Mark Rylance and actor Colin Hurley, who played “William Shakespeare,” the Stratford man, in Mark’s play, “I am Shakespeare,” hold the Declaration of Reasonable Doubt in Chichester, September 8, 2007 (Link)
Mark Rylance has always been one of the most vocal public figures on the William Shakespeare authorship controversy. For a simple explaination, Rylance, along with other figures (both living and dead) such as Sir Derek Jacobi, Charlie Chaplin, Orson Welles, and Mark Twain, have always questioned whether Shakespeare really wrote all these plays or if it was actually a group of playwrights who wrote under one name, or if it was simply a lone playwright such as Christopher Marlowe (who was murdered early on in Shakespeare’s career as an emerging playwright) or Francis Bacon.
In 2007, Rylance, along with Sir Jacobi, signed the Declaration of Reasonable Doubt, in hope to spark off an academic debate on Shakespeare’s authorship claim.
Mark Rylance signs the Declaration before his matinee performance (Link)
From the Guardian:
The literary conspiracy theory that refuses to go away, and which has a growing army of supporters all over the globe, reared its head in Chichester this weekend.
Two of Britain’s most distinguished Shakespearean actors, Sir Derek Jacobi and Mark Rylance, the original artistic director of the new Globe Theatre, have launched a formal ‘Declaration of Reasonable Doubt’ about the identity of the Bard of Stratford-upon-Avon.
The actors said the document, which has been signed by 300 people, is an effort to provoke academic debate.
After the last matinee performance of I Am Shakespeare, a play that questions the identity of Shakespeare, at the Minerva Theatre in the West Sussex town yesterday, Rylance, the star, joined Sir Derek to present the controversial declaration to Dr William Leahy, the head of English at Brunel University in west London. Later this month Leahy is to convene the first MA in Shakespeare authorship studies.
The key belief of the Shakespeare Authorship Coalition is that a body of literary works which displays an understanding of law, history and mathematics could not have been written by a mere commoner from an illiterate household in Warwickshire. What is more, no records exist that the man usually assumed to be the greatest playwright in western literature ever received payment or personal preferment for his writing. Shakespeare’s detailed will, in which he notably left his wife ‘my second best bed with the furniture’, fails to refer to any theatrical legacy. The coalition contends it is proof of cause for doubt.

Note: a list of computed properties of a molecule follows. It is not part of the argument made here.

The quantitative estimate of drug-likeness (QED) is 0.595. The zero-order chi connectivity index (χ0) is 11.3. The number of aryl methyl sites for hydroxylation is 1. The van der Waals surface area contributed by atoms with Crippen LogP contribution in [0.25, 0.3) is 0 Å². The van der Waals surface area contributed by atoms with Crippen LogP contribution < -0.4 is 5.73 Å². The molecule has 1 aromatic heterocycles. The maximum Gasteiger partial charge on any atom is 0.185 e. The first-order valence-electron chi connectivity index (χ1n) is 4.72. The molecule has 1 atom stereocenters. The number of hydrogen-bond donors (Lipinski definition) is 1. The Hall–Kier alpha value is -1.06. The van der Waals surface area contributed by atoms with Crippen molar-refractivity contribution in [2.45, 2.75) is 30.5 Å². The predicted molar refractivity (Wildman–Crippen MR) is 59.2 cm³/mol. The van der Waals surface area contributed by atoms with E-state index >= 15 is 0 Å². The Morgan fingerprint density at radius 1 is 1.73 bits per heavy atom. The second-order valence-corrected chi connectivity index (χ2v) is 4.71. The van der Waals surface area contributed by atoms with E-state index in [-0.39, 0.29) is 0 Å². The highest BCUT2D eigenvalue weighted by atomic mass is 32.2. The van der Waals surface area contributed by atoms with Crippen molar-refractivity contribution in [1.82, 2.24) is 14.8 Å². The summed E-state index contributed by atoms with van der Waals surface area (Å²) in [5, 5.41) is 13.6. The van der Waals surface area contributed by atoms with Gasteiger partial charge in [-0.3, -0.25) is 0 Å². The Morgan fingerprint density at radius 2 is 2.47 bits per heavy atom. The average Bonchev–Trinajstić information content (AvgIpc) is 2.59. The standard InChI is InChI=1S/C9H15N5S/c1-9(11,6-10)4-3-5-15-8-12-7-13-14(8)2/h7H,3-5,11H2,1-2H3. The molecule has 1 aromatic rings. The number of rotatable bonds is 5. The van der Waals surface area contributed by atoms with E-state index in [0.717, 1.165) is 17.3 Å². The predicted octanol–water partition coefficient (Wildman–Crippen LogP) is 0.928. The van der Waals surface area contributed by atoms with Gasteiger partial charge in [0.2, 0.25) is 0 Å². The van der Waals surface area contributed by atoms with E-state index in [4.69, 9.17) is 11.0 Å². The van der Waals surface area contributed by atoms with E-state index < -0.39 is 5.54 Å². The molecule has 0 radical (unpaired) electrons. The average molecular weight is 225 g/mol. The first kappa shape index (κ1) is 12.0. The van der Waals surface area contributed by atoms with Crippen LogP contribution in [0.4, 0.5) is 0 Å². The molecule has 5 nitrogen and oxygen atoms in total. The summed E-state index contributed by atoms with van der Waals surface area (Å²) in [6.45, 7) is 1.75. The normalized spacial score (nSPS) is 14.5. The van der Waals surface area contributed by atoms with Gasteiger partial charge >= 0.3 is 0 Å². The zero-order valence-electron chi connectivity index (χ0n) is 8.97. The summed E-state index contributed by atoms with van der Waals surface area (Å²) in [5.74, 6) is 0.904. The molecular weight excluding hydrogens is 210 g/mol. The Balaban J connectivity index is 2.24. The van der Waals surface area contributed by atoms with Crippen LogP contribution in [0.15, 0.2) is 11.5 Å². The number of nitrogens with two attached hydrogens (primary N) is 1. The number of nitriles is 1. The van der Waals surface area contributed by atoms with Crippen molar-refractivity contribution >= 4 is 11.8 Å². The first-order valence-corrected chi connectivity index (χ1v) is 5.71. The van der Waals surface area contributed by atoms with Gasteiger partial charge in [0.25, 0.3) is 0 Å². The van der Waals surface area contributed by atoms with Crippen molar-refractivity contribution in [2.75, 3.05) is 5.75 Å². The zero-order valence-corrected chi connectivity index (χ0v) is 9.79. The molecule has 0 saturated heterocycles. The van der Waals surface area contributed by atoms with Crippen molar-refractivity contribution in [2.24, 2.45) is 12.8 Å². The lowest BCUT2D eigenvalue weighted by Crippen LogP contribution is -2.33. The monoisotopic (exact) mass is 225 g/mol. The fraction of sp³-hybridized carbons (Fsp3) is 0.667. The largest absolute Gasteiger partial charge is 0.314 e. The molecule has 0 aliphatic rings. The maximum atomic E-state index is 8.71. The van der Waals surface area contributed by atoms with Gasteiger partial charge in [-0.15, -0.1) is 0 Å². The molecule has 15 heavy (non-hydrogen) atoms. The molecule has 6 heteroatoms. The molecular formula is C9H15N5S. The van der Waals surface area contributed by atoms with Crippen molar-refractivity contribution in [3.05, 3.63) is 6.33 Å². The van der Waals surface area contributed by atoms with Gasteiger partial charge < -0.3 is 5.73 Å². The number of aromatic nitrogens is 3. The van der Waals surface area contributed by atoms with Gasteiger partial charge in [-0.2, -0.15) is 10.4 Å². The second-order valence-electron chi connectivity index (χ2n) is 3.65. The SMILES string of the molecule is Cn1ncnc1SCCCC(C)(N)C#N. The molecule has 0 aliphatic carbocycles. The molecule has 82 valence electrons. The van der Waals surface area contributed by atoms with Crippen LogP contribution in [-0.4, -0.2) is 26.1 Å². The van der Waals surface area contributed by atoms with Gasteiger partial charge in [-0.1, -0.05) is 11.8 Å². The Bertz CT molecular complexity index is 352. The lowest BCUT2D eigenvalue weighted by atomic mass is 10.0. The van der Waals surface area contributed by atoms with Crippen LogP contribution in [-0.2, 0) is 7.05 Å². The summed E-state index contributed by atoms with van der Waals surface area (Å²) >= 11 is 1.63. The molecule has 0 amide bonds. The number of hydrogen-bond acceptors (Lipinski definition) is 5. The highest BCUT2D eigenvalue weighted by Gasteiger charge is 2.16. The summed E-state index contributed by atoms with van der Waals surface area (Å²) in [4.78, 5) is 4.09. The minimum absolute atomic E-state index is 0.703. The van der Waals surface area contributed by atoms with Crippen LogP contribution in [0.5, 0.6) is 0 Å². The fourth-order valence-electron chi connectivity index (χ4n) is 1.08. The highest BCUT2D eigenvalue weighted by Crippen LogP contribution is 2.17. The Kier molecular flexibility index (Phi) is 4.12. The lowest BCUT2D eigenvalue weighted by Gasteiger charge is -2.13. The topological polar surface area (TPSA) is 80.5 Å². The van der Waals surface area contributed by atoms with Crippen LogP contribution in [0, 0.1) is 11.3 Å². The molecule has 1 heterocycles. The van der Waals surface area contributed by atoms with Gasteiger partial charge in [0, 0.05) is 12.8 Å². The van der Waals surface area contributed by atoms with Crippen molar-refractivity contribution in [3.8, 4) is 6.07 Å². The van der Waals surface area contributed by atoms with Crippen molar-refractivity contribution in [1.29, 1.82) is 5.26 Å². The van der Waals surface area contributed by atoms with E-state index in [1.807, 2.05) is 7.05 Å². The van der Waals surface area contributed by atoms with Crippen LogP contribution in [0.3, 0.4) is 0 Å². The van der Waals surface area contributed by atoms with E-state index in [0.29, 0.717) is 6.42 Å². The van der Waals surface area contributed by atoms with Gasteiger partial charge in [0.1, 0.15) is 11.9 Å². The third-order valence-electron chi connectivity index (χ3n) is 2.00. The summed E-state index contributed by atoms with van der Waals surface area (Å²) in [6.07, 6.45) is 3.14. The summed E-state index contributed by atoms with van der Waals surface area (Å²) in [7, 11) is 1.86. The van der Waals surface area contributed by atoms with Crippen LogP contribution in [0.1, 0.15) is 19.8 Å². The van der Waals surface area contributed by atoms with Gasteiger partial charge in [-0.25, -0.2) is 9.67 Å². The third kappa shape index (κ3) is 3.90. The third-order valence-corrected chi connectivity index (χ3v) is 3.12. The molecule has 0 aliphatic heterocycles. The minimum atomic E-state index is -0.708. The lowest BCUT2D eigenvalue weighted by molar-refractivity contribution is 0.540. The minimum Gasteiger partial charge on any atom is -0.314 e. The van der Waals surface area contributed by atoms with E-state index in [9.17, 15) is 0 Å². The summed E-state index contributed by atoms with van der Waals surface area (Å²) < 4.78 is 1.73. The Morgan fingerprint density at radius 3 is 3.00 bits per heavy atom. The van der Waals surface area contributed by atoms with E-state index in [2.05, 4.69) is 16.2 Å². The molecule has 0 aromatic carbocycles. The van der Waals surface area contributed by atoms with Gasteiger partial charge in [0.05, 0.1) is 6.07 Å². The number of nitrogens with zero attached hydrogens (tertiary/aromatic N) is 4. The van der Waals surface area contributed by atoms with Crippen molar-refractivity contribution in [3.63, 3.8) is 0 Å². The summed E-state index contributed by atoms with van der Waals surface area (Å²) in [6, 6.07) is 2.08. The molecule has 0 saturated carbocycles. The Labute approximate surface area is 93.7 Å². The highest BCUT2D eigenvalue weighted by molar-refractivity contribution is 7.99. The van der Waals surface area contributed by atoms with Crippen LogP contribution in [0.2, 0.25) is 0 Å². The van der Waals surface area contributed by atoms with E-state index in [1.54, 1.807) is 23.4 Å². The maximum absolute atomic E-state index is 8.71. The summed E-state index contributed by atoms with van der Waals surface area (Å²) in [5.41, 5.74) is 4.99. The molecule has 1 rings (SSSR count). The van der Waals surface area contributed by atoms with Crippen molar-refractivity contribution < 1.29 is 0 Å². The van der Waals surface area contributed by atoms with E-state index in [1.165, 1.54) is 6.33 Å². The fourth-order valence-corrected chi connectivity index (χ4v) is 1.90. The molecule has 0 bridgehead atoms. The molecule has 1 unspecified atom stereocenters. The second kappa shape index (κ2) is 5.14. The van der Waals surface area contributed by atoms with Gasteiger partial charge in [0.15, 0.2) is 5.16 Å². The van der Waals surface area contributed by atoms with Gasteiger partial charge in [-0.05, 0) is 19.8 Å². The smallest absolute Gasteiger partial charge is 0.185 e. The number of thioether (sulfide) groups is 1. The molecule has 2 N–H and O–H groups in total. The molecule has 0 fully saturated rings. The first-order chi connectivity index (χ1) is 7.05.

Almost 300 people have signed a “declaration of reasonable doubt”, which they hope will prompt further research into the issue.
“I subscribe to the group theory. I don’t think anybody could do it on their own,” Sir Derek said.
The group says there are no records of Shakespeare being paid for his work.
While documents do exist for Shakespeare, who was born in Stratford-upon-Avon in 1564, all are non-literary.
In particular, his will, in which he left his wife “my second best bed with the furniture” contains none of his famous turns of phrase and it does not mention any books, plays or poems.
According to an e-mail from John Shahan (the Chairman of Shakespeare Authorship Coalition), this is what Professor James Shapiro (author of the recently released book Contested Will: Who Wrote Shakespeare?) had to say about Rylance’s involvement:
“On 9 September 2007, a recently formed website — ‘The Shakespeare Authorship Coalition‘ — received six hundred thousand hits. That extraordinary response followed a well-orchestrated campaign that had culminated in a press release announcing that a pair of major figures of the British stage, Sir Derek Jacobi and Mark Rylance, had signed a petition now circulating on the Internet, a ‘Declaration of Reasonable Doubt About the Identity of William Shakespeare.’ They had done so following a performance of Rylance’s play questioning Shakespeare’s authorship — I Am Shakespeare — and had timed the announcement to coincide with the news that a graduate program in Shakespeare authorship studies had been established at Brunel University in London.
“It is a skillfully drafted document, the collaborative effort of some of the best minds committed to casting doubt on Shakespeare’s authorship. Its title is inspired, combining the uplift of a historical declaration with that long-established sense of fairness that guided juries to just verdicts, “reasonable doubt.” A whiff of the courtroom is apparent throughout, as ‘the prima facie case for Mr. Shakspere’ is shown to be ‘problematic’ and the ‘connections between the life of the alleged author and the works’ no less ‘dubious.’ The testimony of a score of expert witnesses — including Mark Twain, Henry James, Sigmund Freud, and Justice Blackmun — is introduced into the record. And by not specifying a single candidate, it brings together under one roof proponents of all of them. The declared purpose is to get as many people as possible to sign on to the commonsensical position that ‘it is simply not credible for anyone to claim, in 2007, that there is no room for doubt about the author.’ (p. 218)
The Declaration of Reasonable Doubt is open for anyone– that’s YOU– to sign and contest Shakespeare’s authorship claim. It is available on The Shakespeare Authorship Coalition, an organization of which Mark Rylance is a patron of.